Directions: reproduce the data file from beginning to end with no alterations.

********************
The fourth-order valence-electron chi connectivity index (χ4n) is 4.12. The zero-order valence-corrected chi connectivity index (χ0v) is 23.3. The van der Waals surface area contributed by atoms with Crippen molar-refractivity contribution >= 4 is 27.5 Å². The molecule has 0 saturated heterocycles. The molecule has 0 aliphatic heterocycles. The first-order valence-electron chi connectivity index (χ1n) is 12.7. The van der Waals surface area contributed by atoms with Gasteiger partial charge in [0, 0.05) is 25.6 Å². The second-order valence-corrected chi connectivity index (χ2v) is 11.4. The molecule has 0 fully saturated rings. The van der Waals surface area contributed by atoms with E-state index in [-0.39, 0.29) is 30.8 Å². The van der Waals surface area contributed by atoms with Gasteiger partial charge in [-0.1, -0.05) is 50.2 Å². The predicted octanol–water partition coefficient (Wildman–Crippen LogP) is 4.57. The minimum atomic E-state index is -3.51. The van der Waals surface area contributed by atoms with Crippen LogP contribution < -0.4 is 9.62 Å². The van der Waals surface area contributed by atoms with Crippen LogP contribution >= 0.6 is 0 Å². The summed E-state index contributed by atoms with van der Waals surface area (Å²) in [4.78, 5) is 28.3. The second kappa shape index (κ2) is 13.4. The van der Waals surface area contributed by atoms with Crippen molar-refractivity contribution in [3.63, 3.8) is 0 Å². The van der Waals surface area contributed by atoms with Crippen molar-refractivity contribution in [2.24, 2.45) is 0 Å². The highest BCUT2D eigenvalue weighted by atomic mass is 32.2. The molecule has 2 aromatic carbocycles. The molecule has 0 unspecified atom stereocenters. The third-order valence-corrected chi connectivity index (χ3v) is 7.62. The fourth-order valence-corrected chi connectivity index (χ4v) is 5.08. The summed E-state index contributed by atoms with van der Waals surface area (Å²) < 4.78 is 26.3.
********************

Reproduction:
The fourth-order valence-electron chi connectivity index (χ4n) is 4.12. The zero-order valence-corrected chi connectivity index (χ0v) is 23.3. The van der Waals surface area contributed by atoms with Crippen molar-refractivity contribution >= 4 is 27.5 Å². The molecule has 0 saturated heterocycles. The molecule has 0 aliphatic heterocycles. The first-order valence-electron chi connectivity index (χ1n) is 12.7. The van der Waals surface area contributed by atoms with Gasteiger partial charge in [0, 0.05) is 25.6 Å². The second-order valence-corrected chi connectivity index (χ2v) is 11.4. The molecule has 0 fully saturated rings. The van der Waals surface area contributed by atoms with E-state index in [-0.39, 0.29) is 30.8 Å². The van der Waals surface area contributed by atoms with Gasteiger partial charge in [-0.1, -0.05) is 50.2 Å². The predicted octanol–water partition coefficient (Wildman–Crippen LogP) is 4.57. The minimum atomic E-state index is -3.51. The van der Waals surface area contributed by atoms with Crippen LogP contribution < -0.4 is 9.62 Å². The van der Waals surface area contributed by atoms with Crippen LogP contribution >= 0.6 is 0 Å². The summed E-state index contributed by atoms with van der Waals surface area (Å²) in [4.78, 5) is 28.3. The second kappa shape index (κ2) is 13.4. The van der Waals surface area contributed by atoms with Crippen molar-refractivity contribution in [3.63, 3.8) is 0 Å². The van der Waals surface area contributed by atoms with Crippen molar-refractivity contribution in [2.24, 2.45) is 0 Å². The highest BCUT2D eigenvalue weighted by atomic mass is 32.2. The molecule has 2 aromatic carbocycles. The molecule has 0 unspecified atom stereocenters. The third-order valence-corrected chi connectivity index (χ3v) is 7.62. The fourth-order valence-corrected chi connectivity index (χ4v) is 5.08. The summed E-state index contributed by atoms with van der Waals surface area (Å²) < 4.78 is 26.3.